The following rule was useful to me, since it has become apparent that imbalanced emotions have led to psychological stress, and worse, but that once clarified (once the past is changed), my emotions regained balance.
Rule IX: If old memories still upset you, write them down carefully and completely.
And, for those who, like me, are tempted to lean overmuch into intellectual reasoning:
Rule XI: Do not allow yourself to become resentful, deceitful, or arrogant.
The Culture of Critique, by Kevin MacDonald
See chapter 5 on the Frankfurt School of Social Research. Seems like there are thematic lines drawn to CRT today.
Un-Restricted Warfare, by Col. Quio Lian and Col. Want Xiang Sui
How warfare is conducted now. Much is not out in the open and won't be in the "news". Written in the 70s and translated from PLA documents.
Consilience, by Edward O. Wilson
Found chapter 11, Ethics and Religion, worthwhile.
The Great Leveler, by Walter Scheidel
Compare with Les Chose Cachées Depuis La Fondation du Monde, since both deal with the problem of violence en masse. Or with Matt Taibbi's The Divide.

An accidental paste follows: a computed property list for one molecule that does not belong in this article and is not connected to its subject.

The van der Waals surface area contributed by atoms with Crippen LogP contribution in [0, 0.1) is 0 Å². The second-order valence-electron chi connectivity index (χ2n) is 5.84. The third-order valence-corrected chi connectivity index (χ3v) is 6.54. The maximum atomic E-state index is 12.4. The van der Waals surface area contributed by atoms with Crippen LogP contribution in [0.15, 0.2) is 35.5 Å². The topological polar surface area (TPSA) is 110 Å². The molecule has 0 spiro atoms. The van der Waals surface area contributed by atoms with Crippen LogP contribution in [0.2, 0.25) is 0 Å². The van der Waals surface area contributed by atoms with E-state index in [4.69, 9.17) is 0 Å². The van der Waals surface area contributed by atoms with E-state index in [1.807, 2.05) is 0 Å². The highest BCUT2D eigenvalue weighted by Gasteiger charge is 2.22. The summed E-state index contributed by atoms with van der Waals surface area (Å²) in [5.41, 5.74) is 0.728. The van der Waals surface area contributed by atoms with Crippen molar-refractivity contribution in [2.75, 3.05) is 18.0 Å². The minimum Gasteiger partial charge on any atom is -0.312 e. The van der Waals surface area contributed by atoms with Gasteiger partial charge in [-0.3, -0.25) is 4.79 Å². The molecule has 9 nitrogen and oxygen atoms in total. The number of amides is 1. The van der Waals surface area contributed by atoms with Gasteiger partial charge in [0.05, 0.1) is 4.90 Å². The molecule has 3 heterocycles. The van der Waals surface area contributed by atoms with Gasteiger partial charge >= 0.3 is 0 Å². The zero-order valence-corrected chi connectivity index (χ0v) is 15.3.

Open Your Mind To Change, by Martin Geddes
Banned by Amazon. Here's a PDF MG made available upon that announcement.
What I've found perplexing:
Do books like Silence of the Lambs draw attention away from actually grotesque conspiracies, given the focus on a genius solo supervillain?
Lolita, similarly. Yes, books like these show I can through adept prose and storytelling sympathize with monsters. But Nietzsche also warned us not to look too long, lest we become one. Maybe our shadows, in Jungian terms, must be integrated, not suppressed to be unleashed without regulation.
What I've found lacking:
Most history... since it's written by winners and academics and published, often, by publishers who are monitored. Obviously, I'm both speculating and making a sweeping statement—many will understand this intuitively or as common sense. Books like Everything You Need To Know But Have Never Been Told do a good job of synthesizing this perspective (warning: note even your understanding of perspective).